It has been a while since we published a ScribbleLive Spotlight, so this one covers events from the past couple of weeks.
The biggest story of this short period was the passing of a man who inspired millions and became the global symbol of moral fortitude and forgiveness. Tributes to Nelson Mandela – some told in real-time – poured from around the globe when he passed away Dec. 5 at the age of 95.
In addition to the reaction to Mandela’s death, this week’s Spotlight features the legalization of marijuana and snowfalls in the northern hemisphere.
‘Former South African President Nelson Mandela died peacefully at his Johannesburg home on Thursday…’ That is how Al Jazeera began its event that charts the reaction to one of the world’s great unifiers. The news organisation continued their event with tributes from social networks; in the first few posts Aung San Suu Kyi, Barack Obama and the Dalai Lama all express their condolences. On top of this, Al Jazeera brought together multimedia stories, text updates and slideshows of Mandela. Well versed in slow liveblogging, it kept the event running for the memorial service a few days later, where they had reporters on the street engaging with the public searching out the South African story.
Its real-time coverage continued further, and it covered the funeral with the liveblog, too. The space was used as an information hub to share stories, like Mandela’s fashion sense, the social posts around the funeral and the words spoken in memory of Mandela.
Last week violent storms swept across parts of Northern Europe. One region that was affected was Schleswig-Holstein, a state in northern Germany and home to the regional newspaper Schleswig-Holsteinischer Zeitungsverlag (SHZ). Their journalists did an impressive job keeping their readers, who were directly affected by the storm, informed of everything that was going on. Moreover, the audience didn’t play a purely passive role – they were commenting, sending their own pictures and communicating directly with editors. What really made this event stand out is their amazing use of the Scribble Market. SHZ is a small regional newspaper, but it had journalists reporting on the ground. When it put the event in the Scribble Market, it received pickup. That instinctive use of the Market is a testament to the fact that live syndication fulfils an important role in real-time newsrooms.
That’s right, winter is upon us! If the ubiquitous Christmas songs and the blocked nose/chesty cough adverts on the back of buses hadn’t made you realise that, then the snow-inspired liveblogs surely will. People love talking and complaining about the weather, and they also love experiencing snow vicariously through others. The New York Daily News is making the most of that here. Its event is packed with New York snow-related content pulled from Twitter, Instagram and Vine – people in the snow, dogs in the snow, parks in the snow. One of the images added has the hashtag #winterporn, and that about sums it up nicely. Simple, but somehow hypnotic.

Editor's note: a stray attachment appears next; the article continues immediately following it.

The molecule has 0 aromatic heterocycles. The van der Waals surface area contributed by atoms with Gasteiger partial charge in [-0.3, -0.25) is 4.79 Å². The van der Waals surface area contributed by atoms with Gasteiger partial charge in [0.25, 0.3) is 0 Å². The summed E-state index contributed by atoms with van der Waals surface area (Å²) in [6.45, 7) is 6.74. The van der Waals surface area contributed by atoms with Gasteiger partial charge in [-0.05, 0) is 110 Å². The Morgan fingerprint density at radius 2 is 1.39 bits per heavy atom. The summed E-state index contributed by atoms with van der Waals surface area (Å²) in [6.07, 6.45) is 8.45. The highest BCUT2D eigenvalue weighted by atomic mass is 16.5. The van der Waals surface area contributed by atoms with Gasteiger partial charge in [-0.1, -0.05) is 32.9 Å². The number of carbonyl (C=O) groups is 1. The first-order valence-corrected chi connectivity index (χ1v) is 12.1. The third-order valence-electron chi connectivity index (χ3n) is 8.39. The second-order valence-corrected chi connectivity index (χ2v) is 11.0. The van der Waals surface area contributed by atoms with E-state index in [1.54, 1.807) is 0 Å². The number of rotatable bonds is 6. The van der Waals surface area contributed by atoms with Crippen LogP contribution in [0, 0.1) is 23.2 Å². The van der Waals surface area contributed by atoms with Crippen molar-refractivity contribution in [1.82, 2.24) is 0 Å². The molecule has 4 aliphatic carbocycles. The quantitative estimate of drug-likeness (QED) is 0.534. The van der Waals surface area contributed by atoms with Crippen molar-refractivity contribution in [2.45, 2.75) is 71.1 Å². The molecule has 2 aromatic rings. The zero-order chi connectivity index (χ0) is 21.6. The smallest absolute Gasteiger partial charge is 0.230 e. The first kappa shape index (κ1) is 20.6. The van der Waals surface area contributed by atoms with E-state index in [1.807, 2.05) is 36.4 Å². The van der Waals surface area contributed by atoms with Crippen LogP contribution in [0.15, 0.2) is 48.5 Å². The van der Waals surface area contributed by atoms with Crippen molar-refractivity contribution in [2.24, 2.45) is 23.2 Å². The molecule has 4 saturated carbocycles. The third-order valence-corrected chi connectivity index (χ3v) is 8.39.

The small South American country wedged in between Argentina and Brazil is making waves around the globe – and this time it has nothing to do with football. This week, senators voted to make Uruguay the first country in the world to legalise the growing, sale and consumption of marijuana. Uruguayan daily El Observador told the story of the vote in real-time. Its journalists did a fantastic job of setting the context of the vote, linking out to relevant articles and pulling in video stories. What really enlivened the event was the debate that took place among its readers. The audience was encouraged to share their opinions, and it did, discussing the pros and cons as the debate in Senate took place. It was clear what the readers thought – 75% of those who voted in a poll said they wanted it to be legalised. It was closer run in the Senate, but in the end they passed it with 16 votes to 13. Historic.
Global Radio organises and end-of-year concert bringing together some of the biggest pop acts in the world. Its live event offered people who were listening at home the chance to get even closer to the action with behind-the-scenes pictures, videos and vines. Its feed was also filled with memes, snippets from social media and trivia that added another dimension to what they were listening to. Audience interaction was hugely important too and they engaged every way they could, liking posts, voting on polls and discussing with each other. An amazing example of how to add that little bit extra to your conference coverage. Jingle bells, indeed.